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Right the Wrongs of Mass Incarceration

Sometimes a single class lights a path forward for academic and professional pursuits. For Ava Levine, this class was Introduction to Police and Prisons, taught in fall 2020 by Stuart Schrader, associate research professor in the Department of Sociology. 

Levine had come to college with a broad interest in social justice issues and Schrader’s course opened her eyes to mass incarceration—the perpetuation of economic and racial injustice through the disproportionate imprisonment of racial minorities. A particular topic in the class that galvanized Levine was how women are impacted by being incarcerated—not only as incarcerated people and previously incarcerated people, but also as mothers, caregivers, and partners. 

“My interest really started to intensify at the intersection of mass incarceration and gender,” says Levine, a senior majoring in international studies and economics. “This is a topic that doesn’t get the attention it warrants.” 

Focusing on Women

Following through on this interest, Levine successfully applied for a grant from the Gender and Racial Justice Scholars Awards program at Johns Hopkins. Her research proposal—developed with Schrader’s assistance—centered on assessing the life experiences of women after incarceration in Maryland.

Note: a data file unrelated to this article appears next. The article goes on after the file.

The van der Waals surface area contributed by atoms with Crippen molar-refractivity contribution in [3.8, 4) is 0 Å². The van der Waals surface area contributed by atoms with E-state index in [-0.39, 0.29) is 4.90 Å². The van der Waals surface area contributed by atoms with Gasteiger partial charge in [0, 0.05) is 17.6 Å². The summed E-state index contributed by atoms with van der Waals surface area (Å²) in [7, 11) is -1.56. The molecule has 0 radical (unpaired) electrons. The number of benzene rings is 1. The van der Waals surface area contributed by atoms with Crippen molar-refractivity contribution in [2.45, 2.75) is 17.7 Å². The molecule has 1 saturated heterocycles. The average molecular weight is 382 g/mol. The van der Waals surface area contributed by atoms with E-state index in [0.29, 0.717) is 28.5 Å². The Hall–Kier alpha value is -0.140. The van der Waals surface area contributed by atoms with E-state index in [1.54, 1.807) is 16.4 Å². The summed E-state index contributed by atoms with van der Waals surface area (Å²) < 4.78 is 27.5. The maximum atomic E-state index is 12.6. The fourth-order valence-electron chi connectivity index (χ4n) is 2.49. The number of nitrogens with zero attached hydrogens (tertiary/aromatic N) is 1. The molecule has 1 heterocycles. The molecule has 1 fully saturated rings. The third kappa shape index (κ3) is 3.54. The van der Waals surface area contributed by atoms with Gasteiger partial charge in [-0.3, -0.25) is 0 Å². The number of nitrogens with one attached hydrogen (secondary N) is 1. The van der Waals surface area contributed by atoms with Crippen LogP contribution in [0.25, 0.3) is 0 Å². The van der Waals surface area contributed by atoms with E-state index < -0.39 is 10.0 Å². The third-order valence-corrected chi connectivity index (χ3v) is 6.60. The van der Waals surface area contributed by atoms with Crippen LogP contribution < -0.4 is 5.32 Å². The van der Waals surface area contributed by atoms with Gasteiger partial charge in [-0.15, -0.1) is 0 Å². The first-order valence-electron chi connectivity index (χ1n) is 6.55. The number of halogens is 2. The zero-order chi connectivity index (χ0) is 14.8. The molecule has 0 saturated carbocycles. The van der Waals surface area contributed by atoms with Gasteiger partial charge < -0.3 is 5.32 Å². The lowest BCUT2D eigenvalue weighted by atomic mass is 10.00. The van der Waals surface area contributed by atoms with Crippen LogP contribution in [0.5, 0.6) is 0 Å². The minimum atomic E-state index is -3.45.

Initially as part of her research, Levine also began volunteering with the Maryland Justice Project (MJP). A nonprofit advocacy organization founded in 2013 by Monica Cooper, a formerly incarcerated woman, MJP helps build support for legislation to aid those previously incarcerated. One such effort is “Ban the Box,” passed first in Baltimore and then across Maryland, limiting when employers and housing providers can ask applicants about past criminal records. 

Research to Internship

Inspired by the group’s work, Levine joined as an intern in April 2021. She has since helped MJP advocate for two new pieces of legislation. One has called for judges to consider alternatives to incarceration for women who are primary caretakers for children and elderly parents, while the other enables women who give birth while incarcerated to temporarily stay with their infants at special correctional facilities. 

Through MJP connections, Levine met with six formerly incarcerated women. These study participants described their challenges reentering society, including finding jobs and reconnecting with family members. “The women I spoke with shared so much,” says Levine, “and by working for MJP, I have tried to give back to them and their communities.” 

After graduation, Levine plans to take a gap year before applying to law school. She intends to be an ally to women, especially women of color, in righting the wrongs of mass incarceration. 

“Professor Schrader is the best professor I have ever had, and Monica is the most passionate advocate I have ever met,” says Levine. “These individuals have inspired me to make a positive difference.”